In an article entitled “Sensible gearing for non-racing road bikes” 3 1/2 years ago I described one of the options:
Road Cranks With Large Cassettes
Shimano road cranks use a 130 mm bolt circle diameter (BCD) for the outer ring and 110 mm for the inner ring, which limits the smallest inner ring to 34T. Your only option of getting a lower lowest gear is a bigger cassette. Cassettes are limited by what number of teeth your rear derailleur (RD) can handle. Medium and long cage RDs handle bigger cogs as well as bigger differences between the small and large gears than do short cage RDs. A 9 or 10 speed road RD can also be replaced with a 9 speed MTB RD for more capacity, as they are pull compatible. This allows cassettes up to 36T. The drawback of bigger cassettes is extra weight and less closely spaced gears that require bigger cadence changes when changing gears.
Things have changed a bit with 11-speed groups and also with the 10-speed Tiagra 4700 group, as these newer generation parts use different rear derailleur geometries and cable pull than their 9 and 10 speed predecessors. Therefore 9-speed mountain bike (MTB) long cage derailleurs with enough chain wrap to handle 11-36 cassettes no longer work with 11-speed road groups.
The medium cage Tiagra RD-4700 GS derailleur supports a 10 speed 11-34 cassette when used with a double crank (compact 50/34, mid-compact 52/36). It can handle an 11-32 cassette with a triple crank (50/39/30). We will be disregarding the short cage RD-4700-SS here, as it can only handle cassettes up to 11-28, not enough for low gearing.
The geometry of the Tiagra rear derailleur is compatible with its 11-speed siblings such as the 105 RD-5800-GS or Ultegra RD-6800-GS. The ratio of cable pull to sideways movement is the same, but each click of the Tiagra right shifter will pull more cable, causing a bigger sideways movement of the derailleur to match the more widely spaced 10 sprockets on the Tiagra cassette compared to 11 speed cassettes. What this means is that you can use an 11-speed derailleur with Tiagra 4700 shifters and vice versa, a Tiagra derailleur with 5800 or 6800 shifters. The number of gears will be determined by the shifter, not the derailleur.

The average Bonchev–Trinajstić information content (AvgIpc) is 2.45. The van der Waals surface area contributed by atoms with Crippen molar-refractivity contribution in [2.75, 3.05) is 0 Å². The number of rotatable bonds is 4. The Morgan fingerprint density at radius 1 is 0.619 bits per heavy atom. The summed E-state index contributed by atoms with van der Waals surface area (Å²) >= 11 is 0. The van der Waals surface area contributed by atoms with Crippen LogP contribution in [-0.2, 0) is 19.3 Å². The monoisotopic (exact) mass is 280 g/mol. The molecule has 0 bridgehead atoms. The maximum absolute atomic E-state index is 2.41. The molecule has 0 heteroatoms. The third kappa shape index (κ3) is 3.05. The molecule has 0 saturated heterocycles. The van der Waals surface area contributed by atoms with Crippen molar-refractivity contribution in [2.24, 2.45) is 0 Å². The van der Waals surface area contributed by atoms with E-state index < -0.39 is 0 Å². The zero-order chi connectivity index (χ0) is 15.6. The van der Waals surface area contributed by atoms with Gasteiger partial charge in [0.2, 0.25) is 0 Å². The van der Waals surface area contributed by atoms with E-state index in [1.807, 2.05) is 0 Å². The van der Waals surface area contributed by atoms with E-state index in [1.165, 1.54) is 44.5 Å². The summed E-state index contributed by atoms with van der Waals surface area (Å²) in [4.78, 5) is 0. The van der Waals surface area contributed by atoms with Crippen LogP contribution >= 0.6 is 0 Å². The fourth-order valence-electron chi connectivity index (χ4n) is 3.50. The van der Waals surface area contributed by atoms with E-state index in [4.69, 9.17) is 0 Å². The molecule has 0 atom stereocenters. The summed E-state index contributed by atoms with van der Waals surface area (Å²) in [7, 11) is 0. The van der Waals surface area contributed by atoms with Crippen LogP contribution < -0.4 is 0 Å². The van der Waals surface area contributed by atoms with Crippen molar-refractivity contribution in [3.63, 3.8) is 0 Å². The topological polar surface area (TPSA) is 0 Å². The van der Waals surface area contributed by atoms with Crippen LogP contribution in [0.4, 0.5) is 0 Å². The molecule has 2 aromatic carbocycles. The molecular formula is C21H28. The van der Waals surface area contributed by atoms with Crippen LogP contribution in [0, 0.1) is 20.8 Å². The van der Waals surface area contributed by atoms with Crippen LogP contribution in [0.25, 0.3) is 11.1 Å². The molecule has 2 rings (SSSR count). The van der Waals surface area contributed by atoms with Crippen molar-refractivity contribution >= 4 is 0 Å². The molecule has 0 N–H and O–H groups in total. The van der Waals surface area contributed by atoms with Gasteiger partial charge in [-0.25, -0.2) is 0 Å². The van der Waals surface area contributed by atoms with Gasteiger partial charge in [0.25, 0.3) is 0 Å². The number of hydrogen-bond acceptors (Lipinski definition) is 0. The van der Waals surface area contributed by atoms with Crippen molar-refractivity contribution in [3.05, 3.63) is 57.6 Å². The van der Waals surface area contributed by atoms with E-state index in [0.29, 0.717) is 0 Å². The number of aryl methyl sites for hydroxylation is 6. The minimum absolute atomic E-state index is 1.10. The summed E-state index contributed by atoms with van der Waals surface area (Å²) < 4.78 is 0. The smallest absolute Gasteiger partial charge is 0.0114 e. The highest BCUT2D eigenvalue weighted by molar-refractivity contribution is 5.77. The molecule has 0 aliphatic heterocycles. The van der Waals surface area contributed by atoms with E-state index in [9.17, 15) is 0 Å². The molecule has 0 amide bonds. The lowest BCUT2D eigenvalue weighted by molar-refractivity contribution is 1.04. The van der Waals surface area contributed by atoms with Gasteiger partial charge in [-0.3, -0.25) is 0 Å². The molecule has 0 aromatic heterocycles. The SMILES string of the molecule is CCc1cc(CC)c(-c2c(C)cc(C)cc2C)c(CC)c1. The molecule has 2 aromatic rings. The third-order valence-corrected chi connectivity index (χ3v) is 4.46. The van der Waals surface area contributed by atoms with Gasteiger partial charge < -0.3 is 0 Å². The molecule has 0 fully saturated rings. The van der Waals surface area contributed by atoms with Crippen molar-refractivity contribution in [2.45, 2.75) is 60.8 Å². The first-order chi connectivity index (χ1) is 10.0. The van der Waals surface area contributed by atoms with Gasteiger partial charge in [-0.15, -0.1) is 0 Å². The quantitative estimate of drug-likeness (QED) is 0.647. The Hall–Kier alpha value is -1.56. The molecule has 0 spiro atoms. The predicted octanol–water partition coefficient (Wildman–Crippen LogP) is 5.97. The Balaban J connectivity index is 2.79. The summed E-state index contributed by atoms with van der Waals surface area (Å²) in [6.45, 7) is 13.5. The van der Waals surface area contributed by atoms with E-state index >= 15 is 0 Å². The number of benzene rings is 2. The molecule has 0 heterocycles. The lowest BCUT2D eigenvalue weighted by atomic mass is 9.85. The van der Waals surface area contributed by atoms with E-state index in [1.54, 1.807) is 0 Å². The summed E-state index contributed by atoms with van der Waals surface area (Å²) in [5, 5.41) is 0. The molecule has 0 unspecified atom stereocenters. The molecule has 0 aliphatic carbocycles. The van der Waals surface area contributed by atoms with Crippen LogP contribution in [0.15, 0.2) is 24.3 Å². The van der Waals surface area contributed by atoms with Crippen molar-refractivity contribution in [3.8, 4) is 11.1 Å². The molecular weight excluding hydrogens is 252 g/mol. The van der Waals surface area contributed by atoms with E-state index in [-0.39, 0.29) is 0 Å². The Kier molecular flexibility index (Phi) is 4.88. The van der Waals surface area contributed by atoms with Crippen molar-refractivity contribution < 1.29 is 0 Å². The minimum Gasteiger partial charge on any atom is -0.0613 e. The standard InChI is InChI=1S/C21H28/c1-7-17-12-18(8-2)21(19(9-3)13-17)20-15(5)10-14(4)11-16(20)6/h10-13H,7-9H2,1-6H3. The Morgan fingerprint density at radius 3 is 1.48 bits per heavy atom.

105 5800 and Ultegra 6800, 105 R7000 and Ultegra R8000
Both the medium cage 105 RD-5800-GS and Ultegra RD-6800-GS derailleurs officially support 11-32 cassettes. On some bikes you will be able to use an 11-34 cassette by adjusting the B-screw on the rear derailleur. The next generation 105 R7000 and Ultegra R8000 medium cage derailleurs officially support up to 11-34, for 6% lower gearing than 11-32.
Shimano offers two 11-34 road cassettes (105 CS-HG700, Ultegra CS-HG800) that are functionally the same, but the Ultegra cassette is about 10% lighter. These 11-34 cassettes have the added benefit of also working with older 9/10-speed freehubs, unlike other Shimano 11-speed cassettes (12-25, 11-28, 11-30, 11-32). Thus they not only give you lower gearing but also access to a great variety of cheaper wheels! In particular, if you have an existing bike with 10-speed drivetrain including an 8/9/10-speed only freehub and you want to upgrade to 11-speed but don’t want to buy new wheels, these 11-34 cassettes may be just what you want!
All of the above 11-speed RDs can handle cassettes up to 11-40 if used with a Wolftooth Roadlink derailleur hanger extension. This little inexpensive gadget (about US$22) will lower the rear derailleur enough for it to clear bigger sprockets.
While Shimano doesn’t currently offer 11-36 road 11 speed cassettes, they are available from SRAM (PG-1170) and Sunrace (CSRX1).
The Roadlink will not change the length of the derailleur cage, so the chain wrap capacity of the derailleur remains unchanged. Therefore you could run into problems if you cross-chain too much (small/small or big/big) with a larger cassette than your derailleur was designed for.
If you shift down too far while on the big ring when your chain is not long enough, your rear derailleur may get sucked into the cassette and get damaged. This is a worst case you definitely want to avoid.
If you keep the chain long enough to be safe with big/big cross chaining, your chain may go slack and slip or fall off when you up-shift too far while on the small ring (small/small cross-chaining). The safe thing is to pick a chain length that covers the big/big case, just make sure you shift to the big ring at the front once you’ve up-shifted into the middle of the cassette at the rear.
Using a 10/11-speed Mountain Derailleur
If you want a rear derailleur designed for 11-36 or even bigger cassettes (and sufficient chain wrap for all cases), another option is to use a Wolftooth Tanpan (about US$40), which lets you use 10/11-speed long cage mountain derailleurs such as the RD-M786-SGS with 11 speed road shifters.
I have installed an 11 speed 11-34T cassette with a Shimano RD-R7000 GS rear derailleur on my Bike Friday. It was indeed compatible with my 10 speed Shimano Deore centerlock disk brake freehub. With a 52/36 mid-compact crank set it gives me virtually the same low gear as my previous 10 speed 50/39/30 triple crank with an 11-28T cassette (21.3 vs. 21.6 gear inches). This allowed me to switch from a 10 speed triple to an 11 speed double without giving up my low gears or having to buy new wheels. My tallest gear grew 4% taller (95.3 vs. 91.6 gear inches). The longer cable pull per click of the shifter ratchet of the 11 speed system makes for lighter shift action and less susceptibility to friction and cable stretching. Even though a 50/34 compact crank with an 11-32T cassette would have given me the same gears, the 11 speed 11-32T wouldn’t have worked with my freehub and a 10 speed 11-32T is not officially supported by the 10 speed 5700 GS or 6700 GS rear derailleur.